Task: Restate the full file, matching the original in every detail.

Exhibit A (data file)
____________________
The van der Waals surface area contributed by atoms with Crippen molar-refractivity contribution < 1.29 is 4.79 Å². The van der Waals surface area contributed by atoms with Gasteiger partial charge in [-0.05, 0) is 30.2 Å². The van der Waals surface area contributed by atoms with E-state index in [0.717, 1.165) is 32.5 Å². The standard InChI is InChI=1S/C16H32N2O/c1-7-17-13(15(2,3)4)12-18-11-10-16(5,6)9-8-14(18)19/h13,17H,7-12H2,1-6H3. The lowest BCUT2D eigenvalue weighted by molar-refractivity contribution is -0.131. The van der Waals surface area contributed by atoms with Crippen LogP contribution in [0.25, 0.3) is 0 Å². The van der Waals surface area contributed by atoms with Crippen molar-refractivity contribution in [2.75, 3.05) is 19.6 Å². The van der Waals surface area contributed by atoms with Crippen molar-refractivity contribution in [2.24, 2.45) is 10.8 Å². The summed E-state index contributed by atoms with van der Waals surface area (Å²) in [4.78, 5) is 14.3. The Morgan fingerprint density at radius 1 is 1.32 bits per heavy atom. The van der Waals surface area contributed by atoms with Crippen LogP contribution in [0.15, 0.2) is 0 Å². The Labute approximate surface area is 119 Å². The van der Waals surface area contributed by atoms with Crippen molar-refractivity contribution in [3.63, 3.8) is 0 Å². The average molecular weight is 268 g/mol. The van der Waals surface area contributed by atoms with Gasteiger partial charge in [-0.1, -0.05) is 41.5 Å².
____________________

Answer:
The van der Waals surface area contributed by atoms with Crippen molar-refractivity contribution < 1.29 is 4.79 Å². The van der Waals surface area contributed by atoms with Gasteiger partial charge in [-0.05, 0) is 30.2 Å². The van der Waals surface area contributed by atoms with E-state index in [0.717, 1.165) is 32.5 Å². The standard InChI is InChI=1S/C16H32N2O/c1-7-17-13(15(2,3)4)12-18-11-10-16(5,6)9-8-14(18)19/h13,17H,7-12H2,1-6H3. The lowest BCUT2D eigenvalue weighted by molar-refractivity contribution is -0.131. The van der Waals surface area contributed by atoms with Crippen LogP contribution in [0.25, 0.3) is 0 Å². The van der Waals surface area contributed by atoms with Crippen molar-refractivity contribution in [2.75, 3.05) is 19.6 Å². The van der Waals surface area contributed by atoms with Crippen molar-refractivity contribution in [2.24, 2.45) is 10.8 Å². The summed E-state index contributed by atoms with van der Waals surface area (Å²) in [4.78, 5) is 14.3. The Morgan fingerprint density at radius 1 is 1.32 bits per heavy atom. The van der Waals surface area contributed by atoms with Crippen LogP contribution in [0.15, 0.2) is 0 Å². The Labute approximate surface area is 119 Å². The van der Waals surface area contributed by atoms with Crippen molar-refractivity contribution in [3.63, 3.8) is 0 Å². The average molecular weight is 268 g/mol. The van der Waals surface area contributed by atoms with Gasteiger partial charge in [-0.1, -0.05) is 41.5 Å².